Pediatric and Adolescent Pulmonary Hypertension: What Is the Risk of Undergoing Invasive Hemodynamic Testing?
Pediatric pulmonary hypertension (PH) is a complex disease associated with significant morbidity and mortality. Important pediatric PH subtypes include the following: idiopathic pulmonary arterial hypertension (IPAH), PH associated with congenital heart disease, and PH secondary to lung disease. PH‐targeted medications have led to improved survival; in children who did not respond to a calcium channel blocker at heart catheterization (HC), the 4‐year survival without directed pulmonary arterial hypertension therapy was poor (35%)1 compared with a 5‐year survival of 84% in children receiving PH‐specific medical therapy.2 Children with PH are considered high risk for invasive procedures and surgery, given that life‐threatening complications, such as PH crisis, can occur. In PH crisis, the pulmonary vascular resistance (PVR) immediately increases to a point at which pulmonary artery pressure exceeds systemic arterial pressure, resulting in reduced pulmonary perfusion and subsequent decline in cardiac output, followed by hypoxia and biventricular failure. Common precipitants of PH crisis are as follows: infection, malfunction of pump/catheter infusing prostacyclin analog therapy, pulmonary embolism, arrhythmia, trauma, anemia, and worsening hypoxia.
Hemodynamic assessment with HC is the standard tool used to evaluate hemodynamics at presentation and in reassessment after targeted therapy.3 The overall adverse event (AE) rate with pediatric HC is relatively low at 0.1%4; however, HC in children with PH is substantially higher, with cardiac arrest occurring in 4% to 6%.5, 6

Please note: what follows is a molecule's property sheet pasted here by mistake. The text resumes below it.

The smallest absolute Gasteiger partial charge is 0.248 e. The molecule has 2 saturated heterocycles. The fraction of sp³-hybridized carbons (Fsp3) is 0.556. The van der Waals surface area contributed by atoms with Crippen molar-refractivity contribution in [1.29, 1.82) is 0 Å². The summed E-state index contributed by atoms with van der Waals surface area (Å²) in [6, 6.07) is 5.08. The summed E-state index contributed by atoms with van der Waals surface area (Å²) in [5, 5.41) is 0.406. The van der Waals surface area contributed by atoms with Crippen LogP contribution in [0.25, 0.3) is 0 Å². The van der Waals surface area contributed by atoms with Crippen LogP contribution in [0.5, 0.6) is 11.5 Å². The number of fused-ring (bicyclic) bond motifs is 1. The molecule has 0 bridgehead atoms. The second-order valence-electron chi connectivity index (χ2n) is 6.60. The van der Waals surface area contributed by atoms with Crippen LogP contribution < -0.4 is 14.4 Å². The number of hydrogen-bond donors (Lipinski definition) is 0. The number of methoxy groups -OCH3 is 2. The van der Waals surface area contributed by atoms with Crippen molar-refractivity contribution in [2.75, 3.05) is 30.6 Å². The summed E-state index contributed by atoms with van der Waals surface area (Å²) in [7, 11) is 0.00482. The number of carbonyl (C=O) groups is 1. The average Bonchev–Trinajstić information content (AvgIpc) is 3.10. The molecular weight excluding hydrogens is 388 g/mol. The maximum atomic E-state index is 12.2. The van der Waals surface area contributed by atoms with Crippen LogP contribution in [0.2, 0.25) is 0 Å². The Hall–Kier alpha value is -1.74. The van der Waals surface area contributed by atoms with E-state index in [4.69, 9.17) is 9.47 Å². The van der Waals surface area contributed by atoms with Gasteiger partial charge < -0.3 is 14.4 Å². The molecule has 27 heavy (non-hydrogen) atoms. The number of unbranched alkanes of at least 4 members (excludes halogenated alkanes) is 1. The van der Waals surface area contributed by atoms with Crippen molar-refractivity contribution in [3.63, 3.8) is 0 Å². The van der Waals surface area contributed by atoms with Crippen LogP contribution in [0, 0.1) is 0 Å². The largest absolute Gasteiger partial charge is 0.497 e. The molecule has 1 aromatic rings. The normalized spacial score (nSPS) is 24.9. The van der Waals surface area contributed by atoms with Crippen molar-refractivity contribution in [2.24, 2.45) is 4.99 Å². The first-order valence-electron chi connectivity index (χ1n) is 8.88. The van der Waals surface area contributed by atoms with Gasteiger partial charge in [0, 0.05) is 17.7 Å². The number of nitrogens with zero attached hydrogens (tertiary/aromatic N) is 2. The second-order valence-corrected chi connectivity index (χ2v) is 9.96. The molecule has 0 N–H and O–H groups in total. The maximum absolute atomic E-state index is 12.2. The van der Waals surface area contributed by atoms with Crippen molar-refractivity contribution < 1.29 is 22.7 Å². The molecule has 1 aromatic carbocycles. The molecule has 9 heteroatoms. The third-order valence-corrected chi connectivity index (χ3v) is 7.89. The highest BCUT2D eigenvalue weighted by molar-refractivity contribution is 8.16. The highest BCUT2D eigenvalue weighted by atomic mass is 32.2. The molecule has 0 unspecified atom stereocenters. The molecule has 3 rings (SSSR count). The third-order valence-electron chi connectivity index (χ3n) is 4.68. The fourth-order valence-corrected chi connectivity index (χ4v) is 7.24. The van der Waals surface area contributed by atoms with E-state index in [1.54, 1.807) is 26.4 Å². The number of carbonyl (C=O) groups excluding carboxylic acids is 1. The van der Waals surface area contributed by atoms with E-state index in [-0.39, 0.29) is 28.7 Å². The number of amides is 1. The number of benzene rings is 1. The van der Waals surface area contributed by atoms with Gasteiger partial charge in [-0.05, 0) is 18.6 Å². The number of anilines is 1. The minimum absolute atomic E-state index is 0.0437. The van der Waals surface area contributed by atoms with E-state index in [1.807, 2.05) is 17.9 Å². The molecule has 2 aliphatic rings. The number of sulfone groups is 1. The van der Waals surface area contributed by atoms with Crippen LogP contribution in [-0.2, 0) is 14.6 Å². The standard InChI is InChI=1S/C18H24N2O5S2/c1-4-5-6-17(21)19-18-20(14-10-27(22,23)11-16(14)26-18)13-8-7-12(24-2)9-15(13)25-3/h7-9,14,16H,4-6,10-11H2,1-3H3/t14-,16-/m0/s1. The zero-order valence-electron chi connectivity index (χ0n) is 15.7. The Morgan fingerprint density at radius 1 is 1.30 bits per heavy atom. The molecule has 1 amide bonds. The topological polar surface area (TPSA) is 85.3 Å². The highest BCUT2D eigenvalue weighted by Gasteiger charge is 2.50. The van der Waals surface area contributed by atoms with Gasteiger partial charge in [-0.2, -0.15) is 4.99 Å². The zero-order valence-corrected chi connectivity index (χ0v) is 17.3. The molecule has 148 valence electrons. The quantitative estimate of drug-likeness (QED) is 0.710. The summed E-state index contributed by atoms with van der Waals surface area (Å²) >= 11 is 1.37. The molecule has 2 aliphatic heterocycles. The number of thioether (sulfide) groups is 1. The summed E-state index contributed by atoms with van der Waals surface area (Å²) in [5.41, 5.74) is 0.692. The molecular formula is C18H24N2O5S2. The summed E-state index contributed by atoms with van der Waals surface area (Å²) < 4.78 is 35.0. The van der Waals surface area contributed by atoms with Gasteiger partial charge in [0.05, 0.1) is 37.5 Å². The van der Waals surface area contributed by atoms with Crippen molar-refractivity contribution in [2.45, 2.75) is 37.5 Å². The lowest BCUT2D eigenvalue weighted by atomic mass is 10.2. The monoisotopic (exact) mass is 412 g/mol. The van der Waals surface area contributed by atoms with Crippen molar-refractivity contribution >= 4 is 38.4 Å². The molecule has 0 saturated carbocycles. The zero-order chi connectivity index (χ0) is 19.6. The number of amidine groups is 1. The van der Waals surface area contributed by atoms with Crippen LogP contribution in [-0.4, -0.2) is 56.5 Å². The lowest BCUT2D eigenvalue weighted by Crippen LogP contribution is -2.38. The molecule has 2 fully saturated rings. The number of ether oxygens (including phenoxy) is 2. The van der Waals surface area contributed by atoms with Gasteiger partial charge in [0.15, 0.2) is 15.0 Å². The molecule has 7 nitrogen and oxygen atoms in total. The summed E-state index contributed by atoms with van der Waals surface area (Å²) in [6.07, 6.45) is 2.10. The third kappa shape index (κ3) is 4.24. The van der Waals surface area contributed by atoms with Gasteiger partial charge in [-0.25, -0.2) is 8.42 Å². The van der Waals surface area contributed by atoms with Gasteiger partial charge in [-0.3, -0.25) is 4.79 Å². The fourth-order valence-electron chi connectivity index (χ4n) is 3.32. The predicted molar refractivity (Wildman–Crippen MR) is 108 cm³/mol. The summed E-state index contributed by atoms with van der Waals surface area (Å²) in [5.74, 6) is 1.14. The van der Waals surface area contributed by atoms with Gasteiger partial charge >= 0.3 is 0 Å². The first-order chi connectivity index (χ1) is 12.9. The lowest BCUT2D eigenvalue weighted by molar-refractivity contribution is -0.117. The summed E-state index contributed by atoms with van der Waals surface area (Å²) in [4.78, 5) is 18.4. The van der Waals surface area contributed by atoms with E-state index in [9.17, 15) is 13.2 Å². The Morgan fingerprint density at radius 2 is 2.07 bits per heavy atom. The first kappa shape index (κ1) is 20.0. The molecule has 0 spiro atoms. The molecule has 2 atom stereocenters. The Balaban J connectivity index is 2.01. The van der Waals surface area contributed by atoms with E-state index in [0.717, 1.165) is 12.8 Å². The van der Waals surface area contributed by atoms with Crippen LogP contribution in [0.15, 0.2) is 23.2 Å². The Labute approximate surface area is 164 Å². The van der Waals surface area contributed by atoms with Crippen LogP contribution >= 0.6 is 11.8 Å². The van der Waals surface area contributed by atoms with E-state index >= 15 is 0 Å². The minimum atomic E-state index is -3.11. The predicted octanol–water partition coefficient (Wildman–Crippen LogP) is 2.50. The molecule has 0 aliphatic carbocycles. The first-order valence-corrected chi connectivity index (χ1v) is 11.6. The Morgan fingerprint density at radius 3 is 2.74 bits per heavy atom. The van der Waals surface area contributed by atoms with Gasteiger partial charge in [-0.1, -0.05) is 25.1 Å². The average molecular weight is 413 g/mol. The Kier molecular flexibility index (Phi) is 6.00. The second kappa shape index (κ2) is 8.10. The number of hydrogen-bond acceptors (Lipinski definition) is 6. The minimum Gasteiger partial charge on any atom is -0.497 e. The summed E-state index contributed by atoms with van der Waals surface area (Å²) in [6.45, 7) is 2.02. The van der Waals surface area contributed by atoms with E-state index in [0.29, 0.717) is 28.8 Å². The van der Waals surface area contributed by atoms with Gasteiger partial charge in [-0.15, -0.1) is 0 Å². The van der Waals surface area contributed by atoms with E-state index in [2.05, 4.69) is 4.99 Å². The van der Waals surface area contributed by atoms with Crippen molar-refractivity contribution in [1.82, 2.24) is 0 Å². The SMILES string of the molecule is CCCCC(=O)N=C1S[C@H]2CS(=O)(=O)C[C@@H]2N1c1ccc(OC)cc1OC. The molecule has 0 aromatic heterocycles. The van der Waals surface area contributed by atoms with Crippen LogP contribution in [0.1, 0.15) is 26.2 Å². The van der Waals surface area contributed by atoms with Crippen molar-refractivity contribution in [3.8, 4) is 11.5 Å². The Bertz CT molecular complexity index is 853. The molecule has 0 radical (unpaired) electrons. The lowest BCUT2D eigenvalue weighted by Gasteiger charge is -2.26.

Both single‐center and pooled registry data have shown that children with PH undergoing HC have a high risk of major AEs (3.5%–6.2%) and death (0.2%–1.4%).4, 6, 7, 8, 9, 10, 11, 12, 13, 14 However, there are limited data identifying important risk factors for major AE and death in the pediatric PH population. Younger age, preprocedural systemic vasodilator use, renal dysfunction, higher mean pulmonary artery (mPA) pressure, single ventricle anatomy, and cardiac operation during the same admission have all been shown to be important risk factors for AE in pediatric and adolescent HC (Table). Prior studies have several limitations: small individual center volumes are not powered to be able to determine cutoff values for risk factors, databases that require consent are prone to recruitment bias, administrative databases have limited clinical data, and disease‐specific registries may overrepresent a specific type of disease.